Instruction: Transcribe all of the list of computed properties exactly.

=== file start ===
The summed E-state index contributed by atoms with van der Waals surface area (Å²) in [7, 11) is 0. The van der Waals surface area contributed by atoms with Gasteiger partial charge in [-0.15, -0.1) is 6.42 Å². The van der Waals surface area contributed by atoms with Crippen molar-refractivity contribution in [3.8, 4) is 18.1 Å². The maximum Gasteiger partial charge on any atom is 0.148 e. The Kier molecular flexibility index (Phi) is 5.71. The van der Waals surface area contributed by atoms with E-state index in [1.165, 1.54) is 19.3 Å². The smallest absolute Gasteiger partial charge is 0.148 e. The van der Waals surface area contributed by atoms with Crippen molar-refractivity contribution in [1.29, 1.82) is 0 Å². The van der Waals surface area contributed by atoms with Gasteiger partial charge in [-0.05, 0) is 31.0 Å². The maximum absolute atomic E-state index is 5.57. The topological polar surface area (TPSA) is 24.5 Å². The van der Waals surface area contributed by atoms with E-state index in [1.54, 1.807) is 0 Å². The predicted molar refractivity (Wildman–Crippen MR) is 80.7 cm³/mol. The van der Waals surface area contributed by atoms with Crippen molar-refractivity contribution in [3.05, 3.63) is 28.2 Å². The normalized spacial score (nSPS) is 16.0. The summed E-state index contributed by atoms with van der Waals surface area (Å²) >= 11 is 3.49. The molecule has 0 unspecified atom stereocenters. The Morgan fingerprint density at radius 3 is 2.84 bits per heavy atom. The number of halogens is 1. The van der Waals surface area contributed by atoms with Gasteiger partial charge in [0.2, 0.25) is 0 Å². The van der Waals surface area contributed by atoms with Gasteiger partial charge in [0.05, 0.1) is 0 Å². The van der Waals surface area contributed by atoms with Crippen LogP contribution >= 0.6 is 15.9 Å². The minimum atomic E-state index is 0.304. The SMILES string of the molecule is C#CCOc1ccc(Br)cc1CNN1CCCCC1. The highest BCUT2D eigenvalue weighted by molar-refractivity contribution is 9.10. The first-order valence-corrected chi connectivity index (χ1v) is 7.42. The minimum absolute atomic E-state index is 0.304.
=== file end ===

The summed E-state index contributed by atoms with van der Waals surface area (Å²) in [7, 11) is 0. The van der Waals surface area contributed by atoms with Gasteiger partial charge in [-0.15, -0.1) is 6.42 Å². The van der Waals surface area contributed by atoms with Crippen molar-refractivity contribution in [3.8, 4) is 18.1 Å². The maximum Gasteiger partial charge on any atom is 0.148 e. The Kier molecular flexibility index (Phi) is 5.71. The van der Waals surface area contributed by atoms with E-state index in [1.165, 1.54) is 19.3 Å². The smallest absolute Gasteiger partial charge is 0.148 e. The van der Waals surface area contributed by atoms with Crippen molar-refractivity contribution in [1.29, 1.82) is 0 Å². The van der Waals surface area contributed by atoms with Gasteiger partial charge in [-0.05, 0) is 31.0 Å². The maximum absolute atomic E-state index is 5.57. The topological polar surface area (TPSA) is 24.5 Å². The van der Waals surface area contributed by atoms with E-state index in [1.54, 1.807) is 0 Å². The predicted molar refractivity (Wildman–Crippen MR) is 80.7 cm³/mol. The van der Waals surface area contributed by atoms with Crippen molar-refractivity contribution in [3.05, 3.63) is 28.2 Å². The normalized spacial score (nSPS) is 16.0. The summed E-state index contributed by atoms with van der Waals surface area (Å²) >= 11 is 3.49. The molecule has 0 unspecified atom stereocenters. The Morgan fingerprint density at radius 3 is 2.84 bits per heavy atom. The number of halogens is 1. The van der Waals surface area contributed by atoms with Gasteiger partial charge in [0.2, 0.25) is 0 Å². The van der Waals surface area contributed by atoms with Gasteiger partial charge in [0.05, 0.1) is 0 Å². The van der Waals surface area contributed by atoms with Crippen LogP contribution >= 0.6 is 15.9 Å². The minimum atomic E-state index is 0.304. The SMILES string of the molecule is C#CCOc1ccc(Br)cc1CNN1CCCCC1. The highest BCUT2D eigenvalue weighted by molar-refractivity contribution is 9.10. The first-order valence-corrected chi connectivity index (χ1v) is 7.42. The minimum absolute atomic E-state index is 0.304.